This month’s cover is designed by TAKORA Kimiyoshi Futori, who is a visual creator and well-known to SHIFT for his collaboration with Chisato Shinya. He has offered his visuals to a picture book Andersen (Die Gerstalten Verlag, Germany). He has expanded his activity worldwide, joining ChilliChilly Artist Collection (Hong Kong) − Glass Series.
We had an interview with TAKORA Kimiyoshi Futori and he talked about his wok and recent activities.
ANDERSEN (Die Gerstalten Verlag, GERMANY) 2004
Can you please introduce youself?
Hi! My name is TAKORA Kimiyoshi Futori and I’m a visual creator.
I was born and grew up in a seaport, Kobe city. I went to graduate school at Kyoto City University of Art and graduated from the school. Growing up in such a mass-consumption society I’ve always wanted to put new breath into products that are a part of daily life. Since I came to Tokyo after my graduation, I’ve created pop visuals as a freelance artist. At the same time, I’ve tried to hold and join as many exhibitions as possible, no matter where, in Japan or abroad. Being a visual creator has given me opportunities to work not only in Japan, but also in other Asian areas and Europe. With SHIFT, I have presented some works in Soso Cafe n Sapporo.
I usually work in a wide range of fields from Comme des Garcons Homme to Chinese high culture magazine VISION. People like my work because a motif is repeated in each work with unique, organic and cartoony elements, which are generated from Asiatic cultural background. My motto is, “catchy is everything.”
Can you tell us about your recent activities?
My recent work is visual offerings to a picture book named Andersen (Die Gerstalten Verlag/Germany), to IFVA (Hong Kong Art Center/Hong Kong) for a T-shirt, to a campaign poster for 2005 mother’s day and father’s day at PARCO, and the participation in ChilliChilly Artist Collection (Hong Kong) − Glass Series.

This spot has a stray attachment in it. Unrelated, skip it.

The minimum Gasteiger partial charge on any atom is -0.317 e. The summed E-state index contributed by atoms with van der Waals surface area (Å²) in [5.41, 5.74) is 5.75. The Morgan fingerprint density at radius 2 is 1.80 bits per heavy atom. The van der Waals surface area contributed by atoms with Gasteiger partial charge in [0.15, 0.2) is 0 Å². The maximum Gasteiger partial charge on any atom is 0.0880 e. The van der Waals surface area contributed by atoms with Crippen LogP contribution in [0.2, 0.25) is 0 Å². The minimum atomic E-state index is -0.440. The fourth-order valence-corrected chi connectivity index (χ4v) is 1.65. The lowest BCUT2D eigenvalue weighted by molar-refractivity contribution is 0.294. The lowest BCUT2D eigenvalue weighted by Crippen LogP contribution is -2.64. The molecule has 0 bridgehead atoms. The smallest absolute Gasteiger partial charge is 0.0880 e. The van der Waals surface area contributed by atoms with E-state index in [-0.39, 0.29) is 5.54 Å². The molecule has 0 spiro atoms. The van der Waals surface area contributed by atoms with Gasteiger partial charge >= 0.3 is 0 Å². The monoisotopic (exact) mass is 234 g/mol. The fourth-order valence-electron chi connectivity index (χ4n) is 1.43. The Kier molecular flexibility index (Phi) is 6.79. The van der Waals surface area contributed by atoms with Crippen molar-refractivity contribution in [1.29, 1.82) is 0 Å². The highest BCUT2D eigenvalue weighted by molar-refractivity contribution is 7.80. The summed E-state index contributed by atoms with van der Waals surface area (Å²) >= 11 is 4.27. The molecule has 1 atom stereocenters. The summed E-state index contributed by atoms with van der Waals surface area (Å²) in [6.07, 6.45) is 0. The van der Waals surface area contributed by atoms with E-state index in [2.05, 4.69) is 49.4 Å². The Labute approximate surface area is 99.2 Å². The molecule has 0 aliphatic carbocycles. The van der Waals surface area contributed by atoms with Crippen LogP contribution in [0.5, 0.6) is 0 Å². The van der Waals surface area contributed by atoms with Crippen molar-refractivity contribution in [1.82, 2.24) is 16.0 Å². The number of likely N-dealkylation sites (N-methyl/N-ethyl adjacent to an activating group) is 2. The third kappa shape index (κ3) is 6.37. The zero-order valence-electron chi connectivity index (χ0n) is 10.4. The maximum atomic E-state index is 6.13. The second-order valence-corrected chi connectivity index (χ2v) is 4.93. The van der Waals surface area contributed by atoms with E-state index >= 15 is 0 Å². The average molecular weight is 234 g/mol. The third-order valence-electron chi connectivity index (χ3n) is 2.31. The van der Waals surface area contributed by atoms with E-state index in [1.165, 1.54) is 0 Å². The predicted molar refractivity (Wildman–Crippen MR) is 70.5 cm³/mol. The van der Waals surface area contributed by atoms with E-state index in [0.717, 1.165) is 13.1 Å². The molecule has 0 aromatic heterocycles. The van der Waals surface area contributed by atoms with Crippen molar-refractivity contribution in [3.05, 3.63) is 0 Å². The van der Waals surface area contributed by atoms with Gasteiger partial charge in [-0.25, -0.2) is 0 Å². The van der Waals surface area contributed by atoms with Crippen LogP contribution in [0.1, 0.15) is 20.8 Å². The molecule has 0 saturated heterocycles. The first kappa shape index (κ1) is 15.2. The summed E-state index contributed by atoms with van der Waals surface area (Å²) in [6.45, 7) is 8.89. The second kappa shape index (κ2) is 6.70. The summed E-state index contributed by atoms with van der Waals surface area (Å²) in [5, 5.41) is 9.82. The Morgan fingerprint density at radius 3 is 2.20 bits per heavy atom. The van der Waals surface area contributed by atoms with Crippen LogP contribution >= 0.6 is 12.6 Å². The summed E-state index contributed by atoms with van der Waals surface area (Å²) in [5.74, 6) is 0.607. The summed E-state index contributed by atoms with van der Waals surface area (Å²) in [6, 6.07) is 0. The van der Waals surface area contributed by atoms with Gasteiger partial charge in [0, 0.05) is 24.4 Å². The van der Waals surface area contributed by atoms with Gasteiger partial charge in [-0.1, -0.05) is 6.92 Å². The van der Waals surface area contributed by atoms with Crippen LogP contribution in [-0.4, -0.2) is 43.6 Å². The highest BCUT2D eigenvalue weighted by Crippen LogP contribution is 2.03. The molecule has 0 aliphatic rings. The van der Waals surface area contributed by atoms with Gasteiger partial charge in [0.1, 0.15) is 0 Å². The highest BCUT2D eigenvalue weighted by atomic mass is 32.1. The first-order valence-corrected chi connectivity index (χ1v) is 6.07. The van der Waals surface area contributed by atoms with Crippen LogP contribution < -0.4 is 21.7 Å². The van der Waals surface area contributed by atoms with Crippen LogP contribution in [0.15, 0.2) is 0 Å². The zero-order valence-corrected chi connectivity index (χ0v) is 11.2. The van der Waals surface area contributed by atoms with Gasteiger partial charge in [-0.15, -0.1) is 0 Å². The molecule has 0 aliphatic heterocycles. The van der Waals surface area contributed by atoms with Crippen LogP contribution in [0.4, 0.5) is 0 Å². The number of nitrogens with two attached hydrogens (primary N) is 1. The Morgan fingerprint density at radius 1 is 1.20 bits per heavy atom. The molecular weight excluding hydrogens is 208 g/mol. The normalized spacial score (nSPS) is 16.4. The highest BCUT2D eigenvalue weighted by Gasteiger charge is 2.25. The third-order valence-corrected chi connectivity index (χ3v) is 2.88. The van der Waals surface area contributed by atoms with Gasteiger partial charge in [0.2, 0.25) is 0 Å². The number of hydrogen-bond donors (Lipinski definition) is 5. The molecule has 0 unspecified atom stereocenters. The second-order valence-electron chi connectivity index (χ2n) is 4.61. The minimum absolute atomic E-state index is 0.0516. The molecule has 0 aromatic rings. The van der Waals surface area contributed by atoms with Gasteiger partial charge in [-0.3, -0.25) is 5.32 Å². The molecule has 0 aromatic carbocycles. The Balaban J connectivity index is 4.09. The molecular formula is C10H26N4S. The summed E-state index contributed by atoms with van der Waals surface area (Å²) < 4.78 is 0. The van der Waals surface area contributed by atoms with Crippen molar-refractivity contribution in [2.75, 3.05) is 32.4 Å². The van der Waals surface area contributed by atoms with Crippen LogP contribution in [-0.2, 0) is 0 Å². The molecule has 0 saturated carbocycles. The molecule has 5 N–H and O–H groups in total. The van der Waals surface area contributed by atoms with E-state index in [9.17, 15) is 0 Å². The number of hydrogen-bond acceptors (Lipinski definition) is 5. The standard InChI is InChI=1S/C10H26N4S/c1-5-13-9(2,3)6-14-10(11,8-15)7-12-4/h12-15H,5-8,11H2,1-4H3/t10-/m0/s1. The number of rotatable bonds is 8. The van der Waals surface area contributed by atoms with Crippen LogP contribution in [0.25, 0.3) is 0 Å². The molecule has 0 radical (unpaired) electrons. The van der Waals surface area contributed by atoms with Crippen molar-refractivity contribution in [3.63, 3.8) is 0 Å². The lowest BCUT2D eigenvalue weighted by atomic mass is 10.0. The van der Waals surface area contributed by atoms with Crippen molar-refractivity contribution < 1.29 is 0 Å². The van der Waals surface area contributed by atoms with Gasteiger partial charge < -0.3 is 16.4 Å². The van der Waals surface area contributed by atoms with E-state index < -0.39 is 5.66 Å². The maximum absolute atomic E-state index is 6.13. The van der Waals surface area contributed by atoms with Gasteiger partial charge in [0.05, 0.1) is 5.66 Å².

Sony VAIO 5 Anniversary Book (Allrightsreseved, Hong Kong) 2005
You have an eclectic range of activities from working with clients to holding exhibitions. Is there any difference among each activity?
I don’t think there is a difference. I always have the same level of motivation and enthusiasm every time I create visuals. In client works, money is brought in between clients and me so I also have to satisfy the client’s requirements. But I don’t care about that because most of the situations of my work are like that. There is never 100% freedom in my work. I think, if 100% freedom was given to me, I wouldn’t want to create anything in such a situation. In my current situation, I still have many things I have to work on, but even in this situation I want to do my best to create things that have as much value as possible and are meaningful to somebody. In order for this to be realized, I want to talk about it.
Don’t Mind Exhibition (SOSO Cafe, Sapporo) 2003
Do you think something changed in your work and activity after Don’t Mind Exhibition which was held for a month and also held in Soso Cafe in the summer of 2003?
I became to live desperately. Meanwhile, I just let my life in Tokyo go as time past, but now life seems to be more real and my motivation and passion are stimulated by friends and people I meet. The biggest factor of this change is that I’ve been connected with my current life and the people throughout the world. I think it’s very exciting to have a chance to talk with creators who can share a great passion with me such as SK Lam and Man Chung Lee in Hong Kong, Kam Tang in England, and Saiman Chow in America. Since I got into my thirties, I have bigger passion toward creating visuals. I sort of became to feel like doing whatever is for the world around us with as much honesty as I can put on it.
SHIFT Cover (grAphic tAkorA + Chisato Shinya) 2004
It happened in this way: Chisato thought I was very interesting and liked me a lot, then he invited me to his event. I don’t know why he thought of me like that. Anyways, he really liked me.
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